Body armor controversy returns

posted at 12:55 pm on January 4, 2008 by Bryan

This thing is the undead of controversies: No matter how many times you kill it (with facts), it just keeps coming back. Michael Yon’s latest addresses the issue, and I agree with him on this entirely.

Pinnacle contacted me in late 2005 to offer a discounted set of Dragon Skin body armor. After buying it for about $4,000, I tried it on, tried to work with it, and quickly concluded that I had just wasted $4,000. Dragon Skin is heavier and difficult to wear. In fact, without wasting time on details here, bottom line is that I believe the wearability issues with Dragon Skin could prove lethal to many soldiers. I went back to my old Interceptor body armor, the same that many of our soldiers wear and have used the Interceptor for the better part of another year in the war.

While everyone waits for another round of tests, I’ll sell my Dragon Skin to the highest bidder.

NBC bears a huge part of the blame for keeping this manufacturer’s controversy alive: Their awful, slanted and dishonest reporting generated enough buzz to keep it viable for Pinnacle and the Democrats to hammer the Army with. But as Michael Yon notes, the Army itself wears the armor in combat, and many of the Army’s top officers’ own children are also in the military and in Iraq and they’re therefore also wearing Interceptor in combat. If there really was a problem with Interceptor, or if Dragon Skin really was superior, the Army would adopt it. But they haven’t. It comes down to trade-offs, and Dragon Skin loses to Interceptor for a variety of reasons, from weight to operational flexibility to price to real-world stopping power. But the bottom line is, Dragon Skin failed the tests and Interceptor passed them.

Tangential to that, I first became interested in the issue not because some Army brass reached out to me, but because an officer who was stationed in Baghdad was fed up with having to answer for NBC’s and Stars & Stripes bad reporting and the panic that it was causing among military families. I met that officer when I was in Baghdad myself, and had and still have every reason to trust him when he addresses this issue as well as all other issues related to the war. His name is Lt Col Steve Miska and he’s a straight shooter in the literal and figurative senses. He has been in combat multiple times and knew of comrades whose lives had been saved by Interceptor. NBC ought to, but won’t, interview people like him about Dragon Skin and this whole issue. I’ll pass them his email address if they’re interested, but I already know that they’re not. They’re invested in their emotional terrorism against US military families. Fox ought to challenge NBC’s reporting on this directly and expose it for the fraud that it is. Here’s hoping that they finally will. They have both Michael Yon’s and my email addresses.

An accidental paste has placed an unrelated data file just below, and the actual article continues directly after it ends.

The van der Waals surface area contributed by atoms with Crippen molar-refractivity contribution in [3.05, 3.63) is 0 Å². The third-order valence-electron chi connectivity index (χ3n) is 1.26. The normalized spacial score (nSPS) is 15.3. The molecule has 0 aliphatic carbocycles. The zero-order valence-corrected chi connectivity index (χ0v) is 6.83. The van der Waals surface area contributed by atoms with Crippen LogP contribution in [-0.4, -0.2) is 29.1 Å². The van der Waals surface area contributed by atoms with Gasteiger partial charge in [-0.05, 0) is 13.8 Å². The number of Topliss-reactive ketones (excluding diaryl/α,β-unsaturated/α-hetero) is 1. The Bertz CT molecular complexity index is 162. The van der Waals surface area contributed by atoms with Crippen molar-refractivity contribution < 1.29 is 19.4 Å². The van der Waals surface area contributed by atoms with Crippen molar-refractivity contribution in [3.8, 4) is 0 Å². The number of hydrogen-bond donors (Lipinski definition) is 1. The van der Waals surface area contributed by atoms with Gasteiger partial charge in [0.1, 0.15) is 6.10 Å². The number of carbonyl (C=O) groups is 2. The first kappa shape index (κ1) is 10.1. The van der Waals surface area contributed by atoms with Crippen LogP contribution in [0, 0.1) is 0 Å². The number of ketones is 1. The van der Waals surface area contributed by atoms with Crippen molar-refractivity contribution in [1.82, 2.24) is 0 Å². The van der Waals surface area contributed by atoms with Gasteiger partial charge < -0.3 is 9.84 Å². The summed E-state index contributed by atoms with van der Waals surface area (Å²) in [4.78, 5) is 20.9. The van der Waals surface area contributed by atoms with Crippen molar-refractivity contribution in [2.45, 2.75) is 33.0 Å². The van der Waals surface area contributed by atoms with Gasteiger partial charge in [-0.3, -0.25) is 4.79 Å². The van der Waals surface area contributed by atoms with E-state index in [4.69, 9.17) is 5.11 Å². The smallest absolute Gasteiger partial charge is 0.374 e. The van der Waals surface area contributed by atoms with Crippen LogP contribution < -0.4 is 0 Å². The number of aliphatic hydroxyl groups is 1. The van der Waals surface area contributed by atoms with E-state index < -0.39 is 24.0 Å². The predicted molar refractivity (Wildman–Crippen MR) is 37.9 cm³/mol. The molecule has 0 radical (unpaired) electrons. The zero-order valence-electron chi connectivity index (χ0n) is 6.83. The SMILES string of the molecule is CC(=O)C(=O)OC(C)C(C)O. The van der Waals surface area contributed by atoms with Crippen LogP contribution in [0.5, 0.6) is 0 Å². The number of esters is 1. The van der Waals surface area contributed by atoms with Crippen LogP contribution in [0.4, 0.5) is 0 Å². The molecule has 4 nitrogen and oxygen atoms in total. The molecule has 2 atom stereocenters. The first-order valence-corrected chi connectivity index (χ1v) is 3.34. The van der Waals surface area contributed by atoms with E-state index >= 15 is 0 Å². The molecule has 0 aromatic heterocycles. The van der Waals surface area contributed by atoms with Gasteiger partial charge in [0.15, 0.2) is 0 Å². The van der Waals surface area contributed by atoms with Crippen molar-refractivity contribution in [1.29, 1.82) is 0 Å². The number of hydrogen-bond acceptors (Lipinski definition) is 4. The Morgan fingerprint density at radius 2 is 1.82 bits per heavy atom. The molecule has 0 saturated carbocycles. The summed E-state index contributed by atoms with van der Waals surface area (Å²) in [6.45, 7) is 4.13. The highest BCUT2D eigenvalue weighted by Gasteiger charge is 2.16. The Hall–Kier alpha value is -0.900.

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And Huckabee won Iowa! Do you see a trend toward abject stupidity, fueled in great part by the drive by media, growing in this country?

Dread Pirate Roberts VI on January 4, 2008 at 1:02 PM

Yeah but Dragon Skin sounds cooler doesn’t it?

BL@KBIRD on January 4, 2008 at 1:03 PM

This thing is the undead of controversies

Personally, I’d award that honor to the Natalie Holloway story but this one comes close.

They’re invested in their emotional terrorism against US military families. Fox ought to challenge NBC’s reporting on this directly and expose it for the fraud that it is. Here’s hoping that they finally will.

Here’s hoping! It’s really pretty sad that “respected” media has been so overt in their agenda to see America fail. Our troops deserve better from the so-called journalists and reporters.

highhopes on January 4, 2008 at 1:03 PM

There’s also a Discovery Channel special called “Future Weapons” that trumpets the praise for this as well.

But then, Discovery is owned by NBC.

Here’s their test, Part 1, and then Part 2.

They make it look perfect.

Mazztek on January 4, 2008 at 1:05 PM

Mazztek on January 4, 2008 at 1:05 PM